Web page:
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C.H. Spurgeons's The Treasury of David

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 Verse 5
Chapter 43
Verse 7
Chapter 45

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Verse 6. For I will not trust in my bow, neither shall my sword save me. Thy people Israel, under thy guidance, shouldered out the heathen, and gained their land, not by skill of weapons or prowess of arms, but by thy power alone; therefore will we renounce for ever all reliance upon outward confidences, of which other men make such boast, and we will cast ourselves upon the omnipotence of our God. Bows having been newly introduced by king Saul, were regarded as very formidable weapons in the early history of Israel, but they are here laid aside together with the all conquering sword, in order that there may be room for faith in the living God. This verse, in the first person singular, may serve as the confession of faith of every believer renouncing his own righteousness and strength, and looking alone to the Lord Jesus. O for grace to stand to this self renunciation, for alas! our proud nature is all too apt to fix its trust on the puffed up and supposititious power of the creature. Arm of flesh, how dare I trust thee? How dare I bring upon myself the curse of those who rely upon man?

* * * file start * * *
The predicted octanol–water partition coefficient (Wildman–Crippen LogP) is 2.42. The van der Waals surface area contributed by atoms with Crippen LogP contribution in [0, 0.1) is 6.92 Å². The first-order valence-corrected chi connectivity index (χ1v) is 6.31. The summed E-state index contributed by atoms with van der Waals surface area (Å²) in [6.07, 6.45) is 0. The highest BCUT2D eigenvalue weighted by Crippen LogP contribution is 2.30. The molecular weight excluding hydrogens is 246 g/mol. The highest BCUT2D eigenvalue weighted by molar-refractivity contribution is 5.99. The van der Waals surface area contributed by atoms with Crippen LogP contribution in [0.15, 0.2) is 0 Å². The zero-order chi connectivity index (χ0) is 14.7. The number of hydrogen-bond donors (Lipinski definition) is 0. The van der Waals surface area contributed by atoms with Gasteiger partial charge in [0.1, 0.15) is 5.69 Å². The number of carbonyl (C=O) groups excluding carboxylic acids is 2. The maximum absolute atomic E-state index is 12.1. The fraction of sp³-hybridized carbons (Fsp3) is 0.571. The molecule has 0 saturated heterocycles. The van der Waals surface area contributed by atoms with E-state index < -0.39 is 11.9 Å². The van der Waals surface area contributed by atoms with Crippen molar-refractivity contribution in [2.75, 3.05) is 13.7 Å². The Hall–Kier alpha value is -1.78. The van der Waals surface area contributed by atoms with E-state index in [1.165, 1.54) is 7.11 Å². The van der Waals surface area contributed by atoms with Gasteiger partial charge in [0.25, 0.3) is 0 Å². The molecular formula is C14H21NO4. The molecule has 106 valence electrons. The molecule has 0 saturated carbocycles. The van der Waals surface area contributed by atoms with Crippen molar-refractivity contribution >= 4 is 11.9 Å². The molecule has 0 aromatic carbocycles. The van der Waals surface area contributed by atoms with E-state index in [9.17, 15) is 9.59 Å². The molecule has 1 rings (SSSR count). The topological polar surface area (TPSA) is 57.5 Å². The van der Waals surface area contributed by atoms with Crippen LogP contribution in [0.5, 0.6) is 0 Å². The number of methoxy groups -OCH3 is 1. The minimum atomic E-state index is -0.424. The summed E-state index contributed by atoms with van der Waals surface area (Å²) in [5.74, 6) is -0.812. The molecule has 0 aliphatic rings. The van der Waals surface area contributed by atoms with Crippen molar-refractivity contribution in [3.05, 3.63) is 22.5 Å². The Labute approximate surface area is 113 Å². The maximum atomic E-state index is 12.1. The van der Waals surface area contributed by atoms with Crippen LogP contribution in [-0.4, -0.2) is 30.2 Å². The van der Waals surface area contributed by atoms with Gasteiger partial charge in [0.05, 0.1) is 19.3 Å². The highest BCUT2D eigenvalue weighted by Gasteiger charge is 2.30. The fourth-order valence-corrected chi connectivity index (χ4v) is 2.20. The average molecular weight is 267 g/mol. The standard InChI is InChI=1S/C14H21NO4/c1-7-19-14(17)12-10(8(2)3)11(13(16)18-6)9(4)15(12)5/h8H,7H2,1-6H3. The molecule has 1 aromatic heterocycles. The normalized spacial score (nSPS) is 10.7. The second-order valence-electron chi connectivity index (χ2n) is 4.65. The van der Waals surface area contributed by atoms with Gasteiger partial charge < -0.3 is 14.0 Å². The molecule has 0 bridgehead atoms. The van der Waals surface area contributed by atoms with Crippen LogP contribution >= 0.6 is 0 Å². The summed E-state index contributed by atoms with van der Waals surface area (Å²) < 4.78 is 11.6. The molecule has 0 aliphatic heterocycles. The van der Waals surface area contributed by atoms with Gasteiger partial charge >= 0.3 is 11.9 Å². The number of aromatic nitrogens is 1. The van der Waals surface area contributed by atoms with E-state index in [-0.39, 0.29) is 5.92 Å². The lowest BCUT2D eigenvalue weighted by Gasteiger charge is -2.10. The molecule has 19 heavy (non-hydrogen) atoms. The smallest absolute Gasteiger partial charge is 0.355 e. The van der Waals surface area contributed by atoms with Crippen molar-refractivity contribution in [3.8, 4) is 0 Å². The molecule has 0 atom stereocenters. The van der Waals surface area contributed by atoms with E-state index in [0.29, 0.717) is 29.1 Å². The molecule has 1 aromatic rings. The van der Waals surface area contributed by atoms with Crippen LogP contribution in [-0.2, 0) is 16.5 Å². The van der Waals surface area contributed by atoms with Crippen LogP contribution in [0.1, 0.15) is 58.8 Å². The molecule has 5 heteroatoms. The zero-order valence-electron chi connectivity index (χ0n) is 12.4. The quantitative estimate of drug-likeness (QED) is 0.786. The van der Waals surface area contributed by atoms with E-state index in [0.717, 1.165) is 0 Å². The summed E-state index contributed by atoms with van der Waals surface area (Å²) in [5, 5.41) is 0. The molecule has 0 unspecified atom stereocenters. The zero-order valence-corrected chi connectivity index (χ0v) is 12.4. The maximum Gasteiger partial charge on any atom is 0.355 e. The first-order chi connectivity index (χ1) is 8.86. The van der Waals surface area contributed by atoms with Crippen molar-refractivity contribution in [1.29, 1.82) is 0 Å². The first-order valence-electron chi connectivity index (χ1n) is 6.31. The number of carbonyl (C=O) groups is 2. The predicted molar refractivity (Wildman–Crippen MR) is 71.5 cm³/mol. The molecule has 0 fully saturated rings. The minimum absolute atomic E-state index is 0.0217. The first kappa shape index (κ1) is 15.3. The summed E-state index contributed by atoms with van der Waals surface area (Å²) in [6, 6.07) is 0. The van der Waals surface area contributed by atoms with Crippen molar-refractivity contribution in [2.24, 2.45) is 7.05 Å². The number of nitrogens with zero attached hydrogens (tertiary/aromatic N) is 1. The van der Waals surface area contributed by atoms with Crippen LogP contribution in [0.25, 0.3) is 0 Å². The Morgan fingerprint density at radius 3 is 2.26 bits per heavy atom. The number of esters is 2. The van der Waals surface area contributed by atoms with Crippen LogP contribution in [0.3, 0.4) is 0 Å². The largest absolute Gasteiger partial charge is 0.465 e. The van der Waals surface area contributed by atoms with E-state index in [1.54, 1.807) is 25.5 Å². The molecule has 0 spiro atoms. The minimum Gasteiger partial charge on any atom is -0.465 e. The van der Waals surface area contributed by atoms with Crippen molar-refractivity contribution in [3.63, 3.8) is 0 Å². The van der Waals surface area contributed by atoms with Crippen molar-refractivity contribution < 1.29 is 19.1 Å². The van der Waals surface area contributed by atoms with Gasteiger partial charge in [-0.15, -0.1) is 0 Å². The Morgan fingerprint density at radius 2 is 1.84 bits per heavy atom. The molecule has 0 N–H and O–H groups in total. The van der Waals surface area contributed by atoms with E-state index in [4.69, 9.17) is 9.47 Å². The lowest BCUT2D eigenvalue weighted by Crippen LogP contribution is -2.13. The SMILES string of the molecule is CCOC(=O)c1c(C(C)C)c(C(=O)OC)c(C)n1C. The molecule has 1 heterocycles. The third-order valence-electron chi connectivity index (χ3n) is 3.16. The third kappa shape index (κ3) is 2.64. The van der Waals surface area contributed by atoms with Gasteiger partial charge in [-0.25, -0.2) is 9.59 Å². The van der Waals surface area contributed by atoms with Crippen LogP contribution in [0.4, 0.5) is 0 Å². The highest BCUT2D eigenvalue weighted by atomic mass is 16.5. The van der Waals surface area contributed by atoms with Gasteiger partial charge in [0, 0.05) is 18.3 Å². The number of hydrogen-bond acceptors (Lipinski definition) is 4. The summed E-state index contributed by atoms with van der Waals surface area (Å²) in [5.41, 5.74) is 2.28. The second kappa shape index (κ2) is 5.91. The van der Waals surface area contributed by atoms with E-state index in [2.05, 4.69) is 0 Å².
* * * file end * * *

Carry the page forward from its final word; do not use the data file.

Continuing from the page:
Verse 6. I will not trust in my bow, neither shall my sword save me. By bow and sword, he meaneth all manner of weapons and warlike instruments whatsoever; and by "saving," he meaneth delivering from dangers, speaking under the person of one (because all the faithful are but one body), in the name of all the rest. Thomas Wilcocks.

Verse 6. I will not trust in my bow, etc. I will not trust in my own sword or bow, but in the sword of the Divine Warrior, and in the bow of the Divine Archer, whose arrows are sharp in the heart of his enemies as described in the next Psalms 45:3-5, which is connected by that imagery with this Psalm, as well as by its inner meaning. Christopher Wordsworth.

Verse 6. The less confidence we have in ourselves or in anything beside God, the more evidence have we of the sincerity of our faith in God. David Dickson.

Verse 6-7. The two verses correspond exactly to Psalms 44:3. As there, in reference to the past, the salvation was ascribed wholly to God, so here in reference to the future. E. W. Hengstenberg.



Verse 6. Relinquishment of outward trusts. My bow may miss its aim, may be broken, may be snatched away. My sword may snap, or grow blunt, or slip from my hold. We may not trust in our abilities, our experience, our shrewdness, our wealth, etc.

Verse 6. Self renunciation -- the duty of saint and sinner.


Copyright Statement
These files are public domain and are a derivative of an electronic edition that is available on the Christian Classics Ethereal Library Website.

Bibliography Information
Spurgeon, Charles H. "Commentary on Psalms 44:6". "C.H. Spurgeons's The Treasury of David". <>. 1865-1885.


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